The House Judiciary and Oversight and Accountability Committees had demanded the audio from Biden’s interview with special counsel Robert Hur, who described the president as a “well meaning, elderly man with a poor memory,” be turned over by the end of April. Their attempt to obtain the audio was blocked by the White House, which invoked executive privilege. The move summoned the ire of House Republicans, who became set on holding Garland in contempt.

Trump V.P. Wannabe J.D. Vance Introduces Extreme Bill on DEI

Trump V.P. wannabe J.D. Vance has introduced an “anti-woke” bill seeking to completely gut DEI.

Senator J.D. Vance speaks at a lectern and gestures with his hand. A U.S. flag is in the background.
Kent Nishimura/Getty Images

Senator J.D. Vance doesn’t like diversity, equity, and inclusion principles, and he’s sponsoring a bill to ban them from all federal offices and contracting.

On Wednesday, Vance and Representative Michael Cloud introduced the Dismantle DEI Act, which bans all DEI positions in the government and also bans diversity initiatives from receiving federal grant money. The bill would bar school accreditation agencies from requiring DEI in schools, and stop financial agencies like Nasdaq and the New York Stock Exchange from implementing diversity requirements for corporate boards.

“It has no place in our federal government or anywhere else in our society,” Vance said. “I’m proud to introduce this legislation, which would root out DEI from our federal bureaucracy by eliminating such programs and stripping funding for DEI policies anywhere it exists. Americans’ tax dollars should not be co-opted to spread this radical and divisive ideology—this bill would ensure they are not.”

The bill takes aim at an executive order President Biden issued in 2021 promoting DEI in the federal workforce, and would drastically cut funding to several government agencies, including NASA, the National Institutes of Health, and even the military.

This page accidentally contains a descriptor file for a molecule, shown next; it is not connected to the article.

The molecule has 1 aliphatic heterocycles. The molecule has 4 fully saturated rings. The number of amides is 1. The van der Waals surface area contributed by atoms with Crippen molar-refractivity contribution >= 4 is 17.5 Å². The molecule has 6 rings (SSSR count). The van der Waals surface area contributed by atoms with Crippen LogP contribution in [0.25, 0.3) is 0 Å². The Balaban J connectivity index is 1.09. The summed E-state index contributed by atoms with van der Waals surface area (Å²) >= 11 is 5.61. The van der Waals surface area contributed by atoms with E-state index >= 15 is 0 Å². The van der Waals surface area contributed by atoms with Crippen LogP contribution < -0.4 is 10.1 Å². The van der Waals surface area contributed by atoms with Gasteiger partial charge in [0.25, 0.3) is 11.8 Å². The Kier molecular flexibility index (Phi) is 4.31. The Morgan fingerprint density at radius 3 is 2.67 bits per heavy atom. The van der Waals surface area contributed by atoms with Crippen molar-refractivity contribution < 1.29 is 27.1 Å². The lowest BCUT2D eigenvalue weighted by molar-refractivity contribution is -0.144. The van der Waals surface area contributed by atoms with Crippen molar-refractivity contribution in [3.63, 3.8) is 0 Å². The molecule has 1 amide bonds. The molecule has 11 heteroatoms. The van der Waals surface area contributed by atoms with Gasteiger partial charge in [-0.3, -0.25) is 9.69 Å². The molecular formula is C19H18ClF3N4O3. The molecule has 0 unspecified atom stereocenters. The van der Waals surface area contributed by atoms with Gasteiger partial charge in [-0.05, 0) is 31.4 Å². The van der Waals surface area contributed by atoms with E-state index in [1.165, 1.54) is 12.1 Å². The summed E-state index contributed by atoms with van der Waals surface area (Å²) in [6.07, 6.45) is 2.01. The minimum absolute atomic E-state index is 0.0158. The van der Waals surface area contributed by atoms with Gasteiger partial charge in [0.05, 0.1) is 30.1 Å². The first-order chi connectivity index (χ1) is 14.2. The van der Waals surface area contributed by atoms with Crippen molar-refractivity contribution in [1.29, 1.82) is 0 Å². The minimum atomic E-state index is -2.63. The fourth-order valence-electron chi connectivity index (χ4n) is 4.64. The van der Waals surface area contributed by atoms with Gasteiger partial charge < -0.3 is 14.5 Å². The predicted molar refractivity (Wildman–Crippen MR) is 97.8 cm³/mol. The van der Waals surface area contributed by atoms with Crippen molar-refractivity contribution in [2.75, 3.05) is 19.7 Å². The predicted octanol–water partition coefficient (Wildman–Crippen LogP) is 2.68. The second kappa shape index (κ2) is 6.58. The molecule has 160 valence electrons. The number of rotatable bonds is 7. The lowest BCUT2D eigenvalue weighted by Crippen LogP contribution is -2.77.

The bill is not likely to gain traction beyond the Republican-controlled House, if it can even get past the narrow GOP majority. Attacking DEI is like catnip for the right wing, and conservative media has been fanning the flames on the supposedly “woke” principles, even going so far as to blame natural disasters on DEI.

The bill is unlikely to pass the Senate, and instead it appears more likely that it’s all for show, possibly to help Vance move up on Donald Trump’s short list to be his running mate. Vance continuously professes his loyalty to the convicted felon and Republican presidential nominee, even saying that if he was in Mike Pence’s place as vice president in 2021, he would have subverted the 2020 election results to help Trump be reelected. This bill is also a disturbing preview of what Republicans plan to do if Trump wins in November, as the former president has already promised to take on what conservatives think is the “real” prejudice in America: anti-white racism.

Clarence Thomas’s “Son” Breaks Silence From Jail

Mark Martin, the man raised by Supreme Court Justice Clarence Thomas as a “son,” is speaking out on the sad truth of their relationship.

Supreme Court Justice Clarence Thomas in his robe
SAUL LOEB/AFP/Getty Images

The man Clarence Thomas said he once considered like a “son” now says that Thomas doesn’t want much to do with him.

Mark Martin, the grandson of Thomas’s sister Emma Mae Martin, spoke to Business Insider from a jail cell in South Carolina and said that the Supreme Court justice and his wife, Ginni, don’t have a relationship with him anymore, despite being his legal guardians from age 6 to 19.

Martin, who is awaiting trial on drug and weapons charges after he was arrested last summer, benefited from gifts Thomas received from conservative billionaire Harlan Crow, which the Supreme Court justice initially failed to include in financial disclosures.